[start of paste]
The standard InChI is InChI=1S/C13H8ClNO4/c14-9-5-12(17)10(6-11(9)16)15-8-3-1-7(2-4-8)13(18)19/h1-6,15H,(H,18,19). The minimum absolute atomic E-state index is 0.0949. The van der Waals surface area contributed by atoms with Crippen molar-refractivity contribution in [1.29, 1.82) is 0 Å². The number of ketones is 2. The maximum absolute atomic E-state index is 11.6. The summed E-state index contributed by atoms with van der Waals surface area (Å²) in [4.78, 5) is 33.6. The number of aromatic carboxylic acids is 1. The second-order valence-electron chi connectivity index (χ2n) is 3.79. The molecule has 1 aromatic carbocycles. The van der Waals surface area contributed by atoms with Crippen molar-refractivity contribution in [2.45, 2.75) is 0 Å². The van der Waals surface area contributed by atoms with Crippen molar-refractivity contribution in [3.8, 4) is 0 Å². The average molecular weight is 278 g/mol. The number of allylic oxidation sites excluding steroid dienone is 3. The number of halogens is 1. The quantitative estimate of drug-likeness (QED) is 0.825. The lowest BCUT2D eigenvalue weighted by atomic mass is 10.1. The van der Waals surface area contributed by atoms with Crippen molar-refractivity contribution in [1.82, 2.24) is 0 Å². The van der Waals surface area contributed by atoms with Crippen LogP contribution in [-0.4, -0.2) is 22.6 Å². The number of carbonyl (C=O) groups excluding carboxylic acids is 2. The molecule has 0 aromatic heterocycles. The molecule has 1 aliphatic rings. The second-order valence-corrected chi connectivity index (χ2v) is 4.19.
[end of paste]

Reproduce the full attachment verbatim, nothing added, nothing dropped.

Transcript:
The standard InChI is InChI=1S/C13H8ClNO4/c14-9-5-12(17)10(6-11(9)16)15-8-3-1-7(2-4-8)13(18)19/h1-6,15H,(H,18,19). The minimum absolute atomic E-state index is 0.0949. The van der Waals surface area contributed by atoms with Crippen molar-refractivity contribution in [1.29, 1.82) is 0 Å². The number of ketones is 2. The maximum absolute atomic E-state index is 11.6. The summed E-state index contributed by atoms with van der Waals surface area (Å²) in [4.78, 5) is 33.6. The number of aromatic carboxylic acids is 1. The second-order valence-electron chi connectivity index (χ2n) is 3.79. The molecule has 1 aromatic carbocycles. The van der Waals surface area contributed by atoms with Crippen molar-refractivity contribution in [2.45, 2.75) is 0 Å². The van der Waals surface area contributed by atoms with Crippen molar-refractivity contribution in [3.8, 4) is 0 Å². The average molecular weight is 278 g/mol. The number of allylic oxidation sites excluding steroid dienone is 3. The number of halogens is 1. The quantitative estimate of drug-likeness (QED) is 0.825. The lowest BCUT2D eigenvalue weighted by atomic mass is 10.1. The van der Waals surface area contributed by atoms with Crippen molar-refractivity contribution in [1.82, 2.24) is 0 Å². The van der Waals surface area contributed by atoms with Crippen LogP contribution in [-0.4, -0.2) is 22.6 Å². The number of carbonyl (C=O) groups excluding carboxylic acids is 2. The molecule has 0 aromatic heterocycles. The molecule has 1 aliphatic rings. The second-order valence-corrected chi connectivity index (χ2v) is 4.19.